The process also tends to point out inequities that may be hidden in the organizational structure, which creates the entitlement mentality that leads employees to play hooky. The process of creating these job descriptions also opens doors for honest communications between workers and their managers.
3. Lack of continued education
Many times employees feel trapped at their current job role, with no room for advancement. This is really evident among front office staff at medical practices, and one of the key drivers for employees wanting to quit and do work somewhere new.
Helping your employees with their continuing training can seem costly – in money and in time. Remember, however, it can be less costly in the long run to retain an existing employee than to hire a new one. If training will help you retain more employees, it will prove itself a prudent investment in your practice.
How to make it better?
- Make education a priority with your staff, include a section on the employee newsletter about classes offered at the local college.
- Provide tuition reimbursement – There’s no surer way to show your support than by putting your money where your mouth is. Footing all or some of the bill will lessen the burden on your employees and assure them that you want them to be knowledgeable and successful. You’ll need to decide on a few details about tuition reimbursement, including:
- Which types of classes will you reimburse employees for completing?
- Will you pay tuition only, or will you pay for books and class expenses as well?
- What percentage of your employees’ educational cost will you reimburse? The more you pay, the more valuable the benefit will be to your employees. Bear in mind, though, they may put forth more effort in the classroom when they pay for a portion of the cost.
- Which employees are eligible? Is this benefit only for salaried employees or for hourly employees as well?
Provide in-house training – It may be in your best interest to consider creating your own curriculum, specific to your business. That way, you will be assured that your employees are receiving training in the exact areas in which you need them to be competent. You can hire trainers to come in and teach particular topics. Alternatively, you can appoint your senior staff to teach company-specific skills to the rest of your organization. Having an existing company-specific curriculum will also make training new hires easier, because they’ll learn precisely what they need to be up to speed more quickly.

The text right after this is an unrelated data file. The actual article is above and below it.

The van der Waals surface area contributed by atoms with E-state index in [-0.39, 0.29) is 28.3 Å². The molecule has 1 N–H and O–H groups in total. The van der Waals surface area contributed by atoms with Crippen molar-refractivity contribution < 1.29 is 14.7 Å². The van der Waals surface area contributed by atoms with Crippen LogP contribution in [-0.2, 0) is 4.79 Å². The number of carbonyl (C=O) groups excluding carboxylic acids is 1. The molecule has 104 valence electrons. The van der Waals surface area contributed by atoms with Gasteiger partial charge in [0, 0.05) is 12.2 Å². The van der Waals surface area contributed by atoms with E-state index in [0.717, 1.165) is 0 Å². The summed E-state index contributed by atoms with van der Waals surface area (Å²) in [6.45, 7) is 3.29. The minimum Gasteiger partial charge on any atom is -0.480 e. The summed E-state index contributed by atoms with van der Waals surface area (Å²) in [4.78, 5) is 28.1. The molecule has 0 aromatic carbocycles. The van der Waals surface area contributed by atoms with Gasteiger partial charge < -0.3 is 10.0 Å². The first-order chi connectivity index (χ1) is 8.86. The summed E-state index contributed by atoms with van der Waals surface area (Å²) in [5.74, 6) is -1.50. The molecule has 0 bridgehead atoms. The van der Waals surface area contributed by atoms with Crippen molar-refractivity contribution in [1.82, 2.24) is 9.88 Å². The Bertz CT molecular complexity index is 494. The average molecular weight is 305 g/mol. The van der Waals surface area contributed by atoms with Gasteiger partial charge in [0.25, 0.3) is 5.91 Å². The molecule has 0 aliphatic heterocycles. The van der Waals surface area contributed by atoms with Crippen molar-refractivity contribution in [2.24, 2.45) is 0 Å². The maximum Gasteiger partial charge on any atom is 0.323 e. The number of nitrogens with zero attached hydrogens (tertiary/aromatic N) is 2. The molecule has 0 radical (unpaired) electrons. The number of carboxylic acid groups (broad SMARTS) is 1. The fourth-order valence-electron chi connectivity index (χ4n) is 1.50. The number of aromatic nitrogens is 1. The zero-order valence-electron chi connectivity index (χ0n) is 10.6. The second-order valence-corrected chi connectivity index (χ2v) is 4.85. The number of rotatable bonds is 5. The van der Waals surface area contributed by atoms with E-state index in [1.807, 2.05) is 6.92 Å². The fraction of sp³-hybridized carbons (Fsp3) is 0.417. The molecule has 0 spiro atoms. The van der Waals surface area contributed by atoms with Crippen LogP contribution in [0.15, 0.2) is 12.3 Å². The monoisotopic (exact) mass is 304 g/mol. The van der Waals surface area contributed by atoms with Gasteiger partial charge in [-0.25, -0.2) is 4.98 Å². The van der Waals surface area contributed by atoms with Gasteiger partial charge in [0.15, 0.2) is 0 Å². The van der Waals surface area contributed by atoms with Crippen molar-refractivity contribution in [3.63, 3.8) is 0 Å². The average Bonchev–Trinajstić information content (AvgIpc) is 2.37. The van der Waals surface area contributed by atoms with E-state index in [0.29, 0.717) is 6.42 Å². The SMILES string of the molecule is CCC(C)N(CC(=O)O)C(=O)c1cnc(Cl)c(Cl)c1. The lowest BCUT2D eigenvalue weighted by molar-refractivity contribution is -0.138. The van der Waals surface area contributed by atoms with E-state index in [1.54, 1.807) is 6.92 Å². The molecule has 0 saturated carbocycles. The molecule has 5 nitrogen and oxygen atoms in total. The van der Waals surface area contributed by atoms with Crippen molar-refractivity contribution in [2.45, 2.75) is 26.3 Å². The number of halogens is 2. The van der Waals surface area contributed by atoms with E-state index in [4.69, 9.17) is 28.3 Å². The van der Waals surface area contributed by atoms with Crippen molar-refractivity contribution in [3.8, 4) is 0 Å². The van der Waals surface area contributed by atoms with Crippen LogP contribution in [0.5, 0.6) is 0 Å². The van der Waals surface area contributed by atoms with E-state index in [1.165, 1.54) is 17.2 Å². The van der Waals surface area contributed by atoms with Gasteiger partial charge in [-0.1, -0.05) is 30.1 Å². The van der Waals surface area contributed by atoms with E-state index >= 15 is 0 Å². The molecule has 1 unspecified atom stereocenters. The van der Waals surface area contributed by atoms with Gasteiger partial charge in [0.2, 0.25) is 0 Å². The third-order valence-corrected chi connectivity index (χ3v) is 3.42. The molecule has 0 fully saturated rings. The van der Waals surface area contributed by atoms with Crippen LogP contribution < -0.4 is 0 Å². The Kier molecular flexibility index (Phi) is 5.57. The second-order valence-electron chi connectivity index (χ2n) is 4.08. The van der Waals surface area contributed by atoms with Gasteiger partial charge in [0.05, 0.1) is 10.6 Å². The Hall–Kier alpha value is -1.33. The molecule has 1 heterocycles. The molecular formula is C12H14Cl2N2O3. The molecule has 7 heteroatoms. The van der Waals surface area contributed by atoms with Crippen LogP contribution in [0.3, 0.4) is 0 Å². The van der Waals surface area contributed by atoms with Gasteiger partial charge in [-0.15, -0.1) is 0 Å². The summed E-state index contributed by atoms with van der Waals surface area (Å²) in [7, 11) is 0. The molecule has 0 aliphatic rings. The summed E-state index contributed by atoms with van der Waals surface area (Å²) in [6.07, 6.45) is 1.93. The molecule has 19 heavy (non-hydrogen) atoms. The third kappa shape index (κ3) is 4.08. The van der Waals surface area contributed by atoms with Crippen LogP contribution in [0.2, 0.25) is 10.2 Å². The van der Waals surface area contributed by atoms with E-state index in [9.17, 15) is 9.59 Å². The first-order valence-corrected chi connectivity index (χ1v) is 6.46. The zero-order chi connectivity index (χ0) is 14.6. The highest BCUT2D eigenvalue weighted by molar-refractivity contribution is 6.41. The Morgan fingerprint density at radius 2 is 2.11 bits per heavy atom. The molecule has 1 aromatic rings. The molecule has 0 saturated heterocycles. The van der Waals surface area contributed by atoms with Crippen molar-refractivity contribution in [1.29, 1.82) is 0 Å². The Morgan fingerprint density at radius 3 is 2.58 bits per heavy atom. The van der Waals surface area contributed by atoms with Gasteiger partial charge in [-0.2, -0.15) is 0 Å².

Regardless of how it’s implemented, supporting your employees’ continuing education is investing in the people who ARE your company. Your business may benefit from a more well-educated and proficient workforce who know that top management supports their efforts to develop and grow. Thanks to Nevadasmallbusiness.com for snippet.
4. Being underpaid
There is no doubt if you were to ask a question to your staff if they would like to be paid more the answer would be a resounding “YES!”. Proper incentives can be a powerful motivator, helps reduce employee churn, and can elicit specific performance outcomes if done correctly.
So how do you increase everyone’s pay without breaking the bank?
Let’s say you wish to increase the amount of patients that come in from 20 a day to 30. Provide your office manager with an incentive where they can earn a % of the revenue if they help drive traffic through your door with social media, outreach, events, and more (31 ways to market your medical or dental practice)
Be sure to clearly delineate the exact responsibilities the staff member is responsible for. “Growing a program” is sort of nebulous; make sure there are specific duties that are helping to bring about program growth. You and this person can sit down and create a plan of action together.
Another great way to incentive the entire team to work harder, is not to just provide a standard bonus with vague goals ever year near the holidays, but to motivate with a profit-sharing plan.
Profit sharing – Generally, there are two types of profit-sharing plans. The first consists of giving employees monthly or yearly bonuses. For example, let’s say that your business adopts an end-of-year profit-sharing plan in which you’ll split 15% of gross profits among employees at the end of the year.
This would likely be given in the form of a check, much like a regular bonus check. You could also add a monthly profit-sharing bonus to employees’ base salary, much like a sales commission. Whatever bonus employees receive will count toward their taxable income.